There are federal and local laws that your business must follow. Consider what they are as well as any potential lawsuits that you may be susceptible to. You may want to consult an attorney to make sure you have all the legalities of your business covered.

Some of the most common examples of risks include:

  • Your top sales representative quits
  • A fire strikes
  • A less expensive competitor enters the market
  • Your computer system breaks down
  • A hacker steals your client’s personal information

Step 2: Prioritize Risks

Once you’ve compiled your list of risks, it’ll be time to prioritize them. So how do you do that? Go through each risk on your list and figure out how likely it is to happen. Then, determine how much it will impact your business if it were to arise. The risks that have a greater probability of occurring and have the potential to cause the most damage should be at the top of your priority list.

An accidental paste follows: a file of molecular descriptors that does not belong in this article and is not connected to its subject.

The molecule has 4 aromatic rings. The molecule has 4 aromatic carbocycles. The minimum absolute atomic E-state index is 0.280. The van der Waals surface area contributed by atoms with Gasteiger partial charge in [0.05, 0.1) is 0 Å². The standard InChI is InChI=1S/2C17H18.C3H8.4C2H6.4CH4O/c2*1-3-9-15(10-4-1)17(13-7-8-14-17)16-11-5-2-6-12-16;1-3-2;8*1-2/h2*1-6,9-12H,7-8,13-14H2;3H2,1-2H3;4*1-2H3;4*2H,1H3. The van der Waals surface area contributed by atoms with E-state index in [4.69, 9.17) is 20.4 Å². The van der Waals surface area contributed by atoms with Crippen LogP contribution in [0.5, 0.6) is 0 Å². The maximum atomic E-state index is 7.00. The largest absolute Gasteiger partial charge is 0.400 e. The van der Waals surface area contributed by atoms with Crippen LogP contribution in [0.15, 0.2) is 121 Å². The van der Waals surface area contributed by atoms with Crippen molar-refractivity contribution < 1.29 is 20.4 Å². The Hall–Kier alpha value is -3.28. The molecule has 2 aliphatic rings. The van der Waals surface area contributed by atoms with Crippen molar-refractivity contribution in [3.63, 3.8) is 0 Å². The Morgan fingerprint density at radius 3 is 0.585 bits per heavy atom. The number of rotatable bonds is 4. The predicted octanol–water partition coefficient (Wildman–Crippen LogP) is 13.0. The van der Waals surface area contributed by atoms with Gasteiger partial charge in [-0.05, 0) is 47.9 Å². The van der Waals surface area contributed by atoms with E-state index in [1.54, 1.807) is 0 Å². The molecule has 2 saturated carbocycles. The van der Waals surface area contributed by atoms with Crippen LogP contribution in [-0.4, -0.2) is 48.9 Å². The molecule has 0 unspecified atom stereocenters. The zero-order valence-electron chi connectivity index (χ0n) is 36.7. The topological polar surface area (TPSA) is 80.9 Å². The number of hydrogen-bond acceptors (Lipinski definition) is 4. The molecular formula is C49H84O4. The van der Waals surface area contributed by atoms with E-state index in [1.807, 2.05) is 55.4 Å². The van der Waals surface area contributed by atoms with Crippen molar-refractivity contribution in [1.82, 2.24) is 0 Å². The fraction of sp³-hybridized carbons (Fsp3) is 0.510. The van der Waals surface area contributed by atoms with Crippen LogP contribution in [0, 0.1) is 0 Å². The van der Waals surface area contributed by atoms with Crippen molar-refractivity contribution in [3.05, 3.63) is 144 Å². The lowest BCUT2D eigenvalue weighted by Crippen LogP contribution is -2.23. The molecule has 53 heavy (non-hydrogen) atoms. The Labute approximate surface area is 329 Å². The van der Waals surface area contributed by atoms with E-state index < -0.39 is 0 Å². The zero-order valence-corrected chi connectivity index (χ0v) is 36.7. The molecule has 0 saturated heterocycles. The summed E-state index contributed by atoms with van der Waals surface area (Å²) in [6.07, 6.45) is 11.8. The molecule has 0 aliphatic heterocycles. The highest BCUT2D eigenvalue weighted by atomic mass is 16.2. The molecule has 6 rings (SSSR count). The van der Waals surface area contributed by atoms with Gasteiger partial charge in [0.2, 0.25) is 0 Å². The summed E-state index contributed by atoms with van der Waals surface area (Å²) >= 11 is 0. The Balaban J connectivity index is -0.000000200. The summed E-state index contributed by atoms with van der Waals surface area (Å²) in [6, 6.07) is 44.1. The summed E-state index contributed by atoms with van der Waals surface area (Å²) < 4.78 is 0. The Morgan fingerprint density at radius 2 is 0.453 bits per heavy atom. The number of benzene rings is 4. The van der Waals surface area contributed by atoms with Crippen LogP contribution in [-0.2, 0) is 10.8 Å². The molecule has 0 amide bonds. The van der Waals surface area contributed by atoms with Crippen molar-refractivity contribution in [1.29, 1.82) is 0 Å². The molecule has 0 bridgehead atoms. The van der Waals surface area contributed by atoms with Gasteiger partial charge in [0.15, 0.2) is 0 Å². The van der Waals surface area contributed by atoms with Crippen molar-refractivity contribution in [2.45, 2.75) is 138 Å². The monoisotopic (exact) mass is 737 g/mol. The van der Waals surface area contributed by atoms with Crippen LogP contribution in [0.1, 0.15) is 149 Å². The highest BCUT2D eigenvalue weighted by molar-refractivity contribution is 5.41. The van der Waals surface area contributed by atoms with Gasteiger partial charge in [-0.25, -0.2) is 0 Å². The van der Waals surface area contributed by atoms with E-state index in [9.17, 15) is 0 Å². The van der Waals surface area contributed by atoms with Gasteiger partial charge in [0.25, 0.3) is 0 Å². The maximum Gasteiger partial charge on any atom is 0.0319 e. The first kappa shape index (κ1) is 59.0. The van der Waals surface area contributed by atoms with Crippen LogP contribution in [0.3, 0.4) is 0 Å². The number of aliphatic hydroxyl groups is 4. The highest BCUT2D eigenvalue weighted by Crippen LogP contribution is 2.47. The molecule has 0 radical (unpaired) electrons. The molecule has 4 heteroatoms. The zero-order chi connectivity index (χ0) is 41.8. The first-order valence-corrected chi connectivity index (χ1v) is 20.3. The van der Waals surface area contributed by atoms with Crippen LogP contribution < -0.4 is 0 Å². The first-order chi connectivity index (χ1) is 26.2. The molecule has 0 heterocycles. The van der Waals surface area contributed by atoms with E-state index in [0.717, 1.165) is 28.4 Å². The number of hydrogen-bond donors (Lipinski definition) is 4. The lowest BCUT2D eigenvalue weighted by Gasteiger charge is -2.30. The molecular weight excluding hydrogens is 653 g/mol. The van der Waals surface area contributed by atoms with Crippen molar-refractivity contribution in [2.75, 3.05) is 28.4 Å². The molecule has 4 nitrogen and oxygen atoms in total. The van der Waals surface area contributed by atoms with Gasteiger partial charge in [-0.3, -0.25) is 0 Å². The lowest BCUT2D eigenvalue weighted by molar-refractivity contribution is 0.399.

Step 3: Develop a Contingency Plan for Each Risk

After your risks have been prioritized, you’ll need to develop a separate plan of action for each one. Begin with the top priority risks and make your way down to the ones that are lower priority. Each contingency plan you create should outline what you’ll do to prepare for that risk and the steps you’ll take to keep damage to a minimum.

Here’s a business contingency plan example: Let’s say your business involves a call center and one of your risks is that many employees are likely to call out at the same time. You need these employees on the phones or your business will slow down and lose money. In this scenario, you may prepare by creating a “backup list” of employees who can fill in on short notice.